This post was originally published on our partner website: India.com.
Speak without shame, and stand with me — and bring about the change we want to see” – Priya, from “Priya’s Shakti,” the comic book.
Those are the powerful words of India’s newest superhero, Priya, an ordinary Indian woman with an all-too-common story. Seated on the back of her loyal companion tiger, Priya sets off to educate and empower everyone she meets in hopes that one day women around the world can finally feel safe in societies of like-minded individuals.
Priya is the protagonist of “Priya’s Shakti,” an innovative new comic book that tells the story of an average girl whose simple dreams of becoming a teacher are ripped away from her when her father pulls her out of school. Someone needs to tend to the household chores, he said.
Already suffering from the consequences of being a woman in a largely uneducated and patriarchal society, Priya’s life steadily becomes only more difficult. One day she is accused of being a “loose woman” because she wears provocative clothing and later becomes prey for leering eyes.
Her worst nightmare becomes reality when she is raped and shunned from her family and community out of shame. With nowhere to turn and no one to help her find justice, Priya escapes to live in the forest — that is until she finds her shakti, or power.
Like many women in India, Priya is more than a victim for gender-based violence; she is a victim of a society that is notoriously unjust to women and the brainchild of New York-based filmmaker Ram Devineni, who wanted to create a modern-day hero that understood the pain of so many but could also represent hope for social change.
“I was in Delhi when the horrible gang rape happened on the bus in 2012, and was involved in the protests that soon followed,” Devineni said in a recent email interview.
“Like many people, I was horrified by what had happened and angered by the indifference exhibited by government authorities at every level,” he said. “There was an enormous outcry in particular from young adults and teenagers — both women and men. At one of the protests, my colleague and I spoke to a Delhi police officer and asked him for his opinion on what had happened on the bus. Basically the officer’s response was that ‘no good girl walks home at night,’ implying that she probably deserved it, or at least provoked the attack. I knew then that the problem of sexual violence in India was not a legal issue; but rather it was a cultural problem.”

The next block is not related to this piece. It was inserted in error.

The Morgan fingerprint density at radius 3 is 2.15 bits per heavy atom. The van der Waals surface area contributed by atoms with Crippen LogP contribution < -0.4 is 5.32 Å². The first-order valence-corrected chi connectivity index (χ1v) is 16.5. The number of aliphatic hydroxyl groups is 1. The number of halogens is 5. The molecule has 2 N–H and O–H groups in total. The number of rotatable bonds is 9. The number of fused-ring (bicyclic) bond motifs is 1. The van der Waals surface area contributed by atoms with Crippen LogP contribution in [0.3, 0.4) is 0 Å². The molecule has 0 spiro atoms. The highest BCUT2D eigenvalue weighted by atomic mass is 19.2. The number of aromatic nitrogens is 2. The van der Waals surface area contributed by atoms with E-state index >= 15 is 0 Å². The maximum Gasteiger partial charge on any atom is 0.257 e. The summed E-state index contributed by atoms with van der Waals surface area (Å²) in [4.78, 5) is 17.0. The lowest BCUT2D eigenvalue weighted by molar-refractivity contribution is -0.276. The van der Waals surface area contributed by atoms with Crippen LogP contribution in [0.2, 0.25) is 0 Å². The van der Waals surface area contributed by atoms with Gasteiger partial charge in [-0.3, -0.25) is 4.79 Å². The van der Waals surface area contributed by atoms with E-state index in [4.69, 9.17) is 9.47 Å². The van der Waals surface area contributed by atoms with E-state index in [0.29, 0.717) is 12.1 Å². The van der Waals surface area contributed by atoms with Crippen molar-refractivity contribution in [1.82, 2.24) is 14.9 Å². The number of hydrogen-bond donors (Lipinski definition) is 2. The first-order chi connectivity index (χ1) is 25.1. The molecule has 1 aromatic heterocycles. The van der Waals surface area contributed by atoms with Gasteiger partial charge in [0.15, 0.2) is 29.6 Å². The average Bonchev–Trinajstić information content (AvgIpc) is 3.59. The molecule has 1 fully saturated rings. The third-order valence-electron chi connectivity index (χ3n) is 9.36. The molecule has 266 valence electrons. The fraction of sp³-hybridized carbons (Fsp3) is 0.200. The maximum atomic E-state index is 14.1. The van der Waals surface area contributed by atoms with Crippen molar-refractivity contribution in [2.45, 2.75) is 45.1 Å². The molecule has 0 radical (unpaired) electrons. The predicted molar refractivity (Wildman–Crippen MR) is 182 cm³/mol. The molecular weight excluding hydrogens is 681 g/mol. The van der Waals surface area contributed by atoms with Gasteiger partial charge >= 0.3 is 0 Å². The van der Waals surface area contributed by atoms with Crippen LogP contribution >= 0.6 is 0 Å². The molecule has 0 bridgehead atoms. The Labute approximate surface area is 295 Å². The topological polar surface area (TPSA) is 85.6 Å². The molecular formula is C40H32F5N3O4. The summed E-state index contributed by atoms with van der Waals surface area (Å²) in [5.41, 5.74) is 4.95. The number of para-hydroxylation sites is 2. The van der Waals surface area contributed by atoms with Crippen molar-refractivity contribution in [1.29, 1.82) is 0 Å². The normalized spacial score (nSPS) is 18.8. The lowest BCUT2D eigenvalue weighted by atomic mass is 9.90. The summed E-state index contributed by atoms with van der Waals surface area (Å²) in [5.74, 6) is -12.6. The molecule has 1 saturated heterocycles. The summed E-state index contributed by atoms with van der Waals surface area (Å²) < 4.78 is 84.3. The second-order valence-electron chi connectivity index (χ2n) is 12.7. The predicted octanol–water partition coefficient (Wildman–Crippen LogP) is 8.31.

Both troubled and inspired towards action, Devineni set out to explore India and Southeast Asia to learn more about gender-based violence. He heard from a range of voices, from rape survivors and activists to philosophers and poets, coming to the conclusion that India’s long history of gender-based violence both stemmed from and was fueled by a mingling of deep-rooted cultural stigmas and ineffective justice systems.
Priya, India’s new comic book superhero and rape survivor, returns to her village riding on a tiger.
On victims seeking justice, Devineni said he realized how much their lives were constantly under threat after they reported the crime.
“Their family, local community, and even the police discouraged them from pursuing criminal action against their attackers.” he said. “The burden of shame was placed on the victim and not the perpetrators, and this created a level of impunity among men to commit more rapes.”
Hoping to empower the unheard voices of so many victims in India and around the world, Devineni created Priya, who realizes her shakti when the Goddess Parvati gives her a superpower, the power to change minds. Not exactly a typical superhero-like power, but Devineni said Priya’s ability to be a proponent of change through non-violence is particularly what makes her so powerful to inspire others.
“Priya is not your typical ‘superhero’ and her strength is her power of persuasion and the power of an idea,” Devineni said. “Although she rides a tiger, she has no powers. Nonviolence and passive resistance is one of India’s greatest contributions to human society, and that of the philosophy of Hinduism that has been a source of many ideas.”